Attorney General Andrea Campbell notified state Auditor Diana DiZoglio on Thursday evening that the auditor’s office lacks the legal authority to audit the Legislature without its consent.
The decision by Campbell deals a major setback to DiZoglio’s crusade to scrutinize the policies and procedures of the House and Senate chambers where she used to serve, but it doesn’t end it. And DiZoglio, in social media posts, indicated she would battle on in the courts and also attempt to change the law via a referendum campaign.
Campbell, who certified the referendum question on the auditor’s powers as legally suitable to go on the ballot, said in her letter to DiZoglio that her analysis represented her interpretation of existing law and is unrelated to the quest for a new law. “Should the initiative become law, we may need to consider whether, and the extent to which, constitutional limitations affect how the law would apply,” Campbell said in her letter.
“I believe transparency is a cornerstone of good government, but that transparency must be achieved through methods that are consistent with the law,” Campbell said. “As the chief law officer of the Commonwealth, it is my office’s role to determine the legal position of the state by looking at the law as it exists on the books today, and evaluating what that law allows, and what it does not. After a thorough review of the statutory text, pertinent Supreme Judicial Court decisions, and relevant history, we have concluded that current law does not allow an audit of the Legislature over its objection.”
Campbell’s letter to DiZoglio was released early Friday morning at the same time that House Speaker Ron Mariano and Senate President Karen Spilka released a joint statement.
“The attorney general’s decision has reinforced our long-held position that the auditor does not have the statutory or constitutional authority to audit any other separate branch of government,” the two lawmakers said.
When she asked the attorney general on July 27 to provide a legal opinion on her office’s ability to audit the Legislature, DiZoglio said she didn’t know what she would do if Campbell didn’t side with her. “We’ll cross that bridge when we come to it,” she said.
In her social media posts on Friday, DiZoglio said she respected Campbell’s “right to her opinion and to defend the position of legislative leaders. However, a question of statutory interpretation on a matter of such importance to taxpayers is best answered by the courts.”
“Massachusetts has one of the most opaque legislatures in the nation and this decision reinforces the status quo that benefits powerful insiders while leaving working people in dark,” she wrote.
DiZoglio has tapped into a political gold mine with her fight against the Legislature. It helped her in her campaign for auditor, when the former auditor, Suzanne Bump, and the Democrat she supported in the race, Chris Dempsey, said an audit of the Legislature was not allowed under the law.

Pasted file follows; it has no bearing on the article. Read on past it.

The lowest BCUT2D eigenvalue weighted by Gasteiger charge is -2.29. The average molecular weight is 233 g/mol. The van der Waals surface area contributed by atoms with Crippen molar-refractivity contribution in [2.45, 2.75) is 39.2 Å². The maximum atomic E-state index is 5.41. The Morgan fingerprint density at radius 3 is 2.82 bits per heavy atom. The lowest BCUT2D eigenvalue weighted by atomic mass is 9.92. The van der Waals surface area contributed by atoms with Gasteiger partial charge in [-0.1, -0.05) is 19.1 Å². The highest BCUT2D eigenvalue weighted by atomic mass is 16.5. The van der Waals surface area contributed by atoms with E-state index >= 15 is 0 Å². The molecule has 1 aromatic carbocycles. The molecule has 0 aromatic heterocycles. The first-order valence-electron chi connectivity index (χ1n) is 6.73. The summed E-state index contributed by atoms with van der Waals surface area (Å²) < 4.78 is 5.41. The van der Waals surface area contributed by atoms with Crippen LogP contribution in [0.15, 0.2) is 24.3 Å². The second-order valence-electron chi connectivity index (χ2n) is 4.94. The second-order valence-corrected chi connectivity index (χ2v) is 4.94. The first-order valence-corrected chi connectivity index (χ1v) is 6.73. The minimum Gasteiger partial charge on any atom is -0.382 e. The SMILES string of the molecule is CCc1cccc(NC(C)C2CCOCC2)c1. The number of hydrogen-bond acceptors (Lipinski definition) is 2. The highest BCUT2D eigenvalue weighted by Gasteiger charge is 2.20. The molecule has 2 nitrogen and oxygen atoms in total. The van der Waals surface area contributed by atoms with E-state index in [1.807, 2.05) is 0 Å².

Once in office, DiZoglio attempted to launch an audit of the Legislature. When she was rebuffed, she went on the attack, asking the attorney general’s office for its legal opinion and launching the ballot campaign. Both moves attracted considerable media attention, but also raised questions about whether her quest was about transparency and good government or whether it was about getting even.
DiZoglio, who has served as an aide in the House, a state representative, and a state senator, has been critical of the way the Legislature operates. The stormy relationship dates to 2011, when she was working as an aide to a House lawmaker. Fired after discredited rumors about her personal behavior surfaced, she negotiated a severance agreement with the speaker’s office that included a nondisclosure agreement barring her from talking about it. She subsequently won election to the House and violated her own nondisclosure agreement in a speech to the chamber where she accused former speaker Robert DeLeo of lying to the chamber.
She has pushed in the House and later as a member of the Senate for elimination of nondisclosure agreements. She also has been critical of the Legislature for its handling of sexual harassment incidents, its inadequate staff pay, and its lack of transparency.
DiZoglio said she has found numerous instances from the past where the auditor’s office conducted audits of the Legislature, but the attorney general’s office said those “reports” by the state auditor’s office, or SAO, didn’t apply to the current situation.
“Despite the existence of numerous SAO reports on certain discrete activities or entities within the legislative branch, we have found no historical precedent at all for the type of audit the SAO seeks to conduct now: a sweeping audit of the Legislature over its objection, which would include review of many of its core legislative functions, namely, active and pending legislation, the process for appointing committees, the adoption and suspension of House and Senate rules, and the policies and procedures of the legislative bodies. To the contrary, historical precedent indicates that the type of audit now proposed has not previously been performed, and prior State Auditors did not believe the SAO to have the power now claimed,” the attorney general’s analysis said.
Campbell’s report said the auditor’s office is a creation of the Legislature and is vested with authority granted to it by the Legislature. “For the reasons set forth in this letter, that authority does not include the power to audit the Legislature itself over the Legislature’s objection,” the letter said. “This conclusion is supported by the statutory text, its legislative history, judicial interpretation of similar statutes, and the historical record. We provide this conclusion in carrying out the role of the Attorney General’s Office to establish a uniform and consistent legal position for the Commonwealth.”